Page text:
How To: Reclaim Old Ring Binders to Corral Crazy Cables

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How To: Reclaim Old Ring Binders to Corral Crazy Cables

Once upon a time in America, industrious citizens built great castles of commerce atop unstable mountains of paper shored up, more or less effectively, by rooms full of file cabinets and shelves full of ring binders. And though the file cabinet is now believed extinct in the wild, ring binders are still occasionally sighted in their native habitats outside government preserves. But their population has been decimated, and the die-off has left us with boxes, bags, and bins full of discards occupying space in our attics, closets, and landfills.

You, yourself, dear reader, may have come across a grisly scene such as this.

If your office, shop, or other workspace suffers from a surplus of empty ring binders and a bird’s nest of tangled power and/or data cables, fear not. Instead, do what I do: Pull out your hand drill, chuck up a sharp 1/4″ twist bit, put on your safety goggles, and drill out the rivets holding the ring-snap mechanisms to the binder spines. Rescue the metal bits and throw out everything else. (Binder covers are usually made of cardboard shrink-wrapped in PVC. If you want, you can cut the plastic open and chuck the cardboard in the recycle bin. The vinyl plastic is a bit tougher; PVC has resin identification code #3 and is not always accepted by municipal recycling programs. But there are places that will take it if you’re willing to hunt.)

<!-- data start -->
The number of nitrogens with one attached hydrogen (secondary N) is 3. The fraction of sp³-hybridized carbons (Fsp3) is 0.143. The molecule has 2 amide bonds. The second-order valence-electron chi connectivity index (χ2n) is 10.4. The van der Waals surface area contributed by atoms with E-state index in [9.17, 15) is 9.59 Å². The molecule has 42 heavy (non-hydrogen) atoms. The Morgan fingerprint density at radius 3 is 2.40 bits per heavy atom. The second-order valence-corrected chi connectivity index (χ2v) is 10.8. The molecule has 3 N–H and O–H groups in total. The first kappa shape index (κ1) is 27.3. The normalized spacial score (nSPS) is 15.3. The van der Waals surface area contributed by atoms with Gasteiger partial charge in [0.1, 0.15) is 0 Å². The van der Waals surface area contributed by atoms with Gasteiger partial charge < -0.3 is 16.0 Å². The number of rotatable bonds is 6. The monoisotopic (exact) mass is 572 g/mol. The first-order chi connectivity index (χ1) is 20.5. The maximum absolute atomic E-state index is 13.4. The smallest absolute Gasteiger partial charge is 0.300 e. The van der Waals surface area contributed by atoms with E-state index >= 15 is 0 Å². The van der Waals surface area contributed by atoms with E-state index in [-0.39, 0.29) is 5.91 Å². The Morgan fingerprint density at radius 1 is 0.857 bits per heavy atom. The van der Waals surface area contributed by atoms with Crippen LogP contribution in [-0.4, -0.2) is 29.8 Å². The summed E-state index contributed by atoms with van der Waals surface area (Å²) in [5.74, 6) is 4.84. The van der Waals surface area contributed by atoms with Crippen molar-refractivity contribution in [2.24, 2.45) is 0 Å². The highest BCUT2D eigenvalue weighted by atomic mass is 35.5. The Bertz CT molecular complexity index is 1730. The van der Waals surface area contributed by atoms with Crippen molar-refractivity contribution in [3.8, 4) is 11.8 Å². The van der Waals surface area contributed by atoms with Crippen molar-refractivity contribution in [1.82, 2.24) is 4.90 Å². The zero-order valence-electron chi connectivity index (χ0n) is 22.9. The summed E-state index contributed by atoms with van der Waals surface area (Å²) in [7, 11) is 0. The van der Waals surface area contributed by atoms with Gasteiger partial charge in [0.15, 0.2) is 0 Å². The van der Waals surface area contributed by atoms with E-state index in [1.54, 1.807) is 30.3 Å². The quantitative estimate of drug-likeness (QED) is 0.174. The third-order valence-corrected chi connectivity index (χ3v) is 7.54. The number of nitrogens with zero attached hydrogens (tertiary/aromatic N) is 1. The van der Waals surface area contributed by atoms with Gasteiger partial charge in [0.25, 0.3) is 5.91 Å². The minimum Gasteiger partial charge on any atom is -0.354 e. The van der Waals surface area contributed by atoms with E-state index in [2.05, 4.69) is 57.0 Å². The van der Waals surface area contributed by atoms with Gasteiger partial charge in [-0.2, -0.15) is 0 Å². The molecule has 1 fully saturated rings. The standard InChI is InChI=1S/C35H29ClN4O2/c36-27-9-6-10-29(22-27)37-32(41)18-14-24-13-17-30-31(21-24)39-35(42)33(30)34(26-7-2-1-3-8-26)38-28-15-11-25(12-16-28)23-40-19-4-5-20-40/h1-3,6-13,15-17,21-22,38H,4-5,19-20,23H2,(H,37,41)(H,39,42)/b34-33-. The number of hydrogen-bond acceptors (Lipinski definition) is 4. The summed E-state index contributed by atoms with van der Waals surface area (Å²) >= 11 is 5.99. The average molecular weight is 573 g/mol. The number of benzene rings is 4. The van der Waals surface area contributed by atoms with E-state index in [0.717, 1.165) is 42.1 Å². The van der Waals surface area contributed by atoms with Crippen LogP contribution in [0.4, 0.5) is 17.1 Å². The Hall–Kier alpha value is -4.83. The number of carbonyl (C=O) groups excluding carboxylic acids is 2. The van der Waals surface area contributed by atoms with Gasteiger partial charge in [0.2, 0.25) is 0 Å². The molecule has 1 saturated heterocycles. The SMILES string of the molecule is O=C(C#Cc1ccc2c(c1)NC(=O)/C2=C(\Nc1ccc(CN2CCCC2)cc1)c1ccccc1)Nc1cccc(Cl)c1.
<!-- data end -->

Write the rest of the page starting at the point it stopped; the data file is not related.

Wear safety goggles and mind your fingers. Drilled-out metal edges may be sharp.

Now you’re gonna need some screws. Wood screws work well; just make sure their heads are wide enough not to slip through the mounting holes where the rivets used to be. Line up the binder mechanisms along the edge of your desk or workbench mark your drilling centers, and drill pilot holes using a twist bit that matches the minor diameter of your wood screws. Now just put screws through the rivet holes, start the threads in the pilot holes, and tighten them down. Be especially careful not to overtighten, because overdoing it can squash the spring and keep the rings from opening and closing properly. Crank ’em down just far enough to keep things from rattling.

Don’t overtighten, or the rings may not close properly,

Now you’ve just gotta run the cables. Pop the rings open as needed to change your setup or adjust the slack. If you’ve got way too much in the slack department, you can also use the rings as winding posts to coil up any excess.

BOOM: You’re done. With plenty of time left over to check your closet for clothes with clashing hangers.
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I am descended from 5,000 generations of tool-using primates. Also, I went to college and stuff. I am a long-time contributor to MAKE magazine and My work has also appeared in ReadyMade, c't – Magazin für Computertechnik, and The Wall Street Journal.

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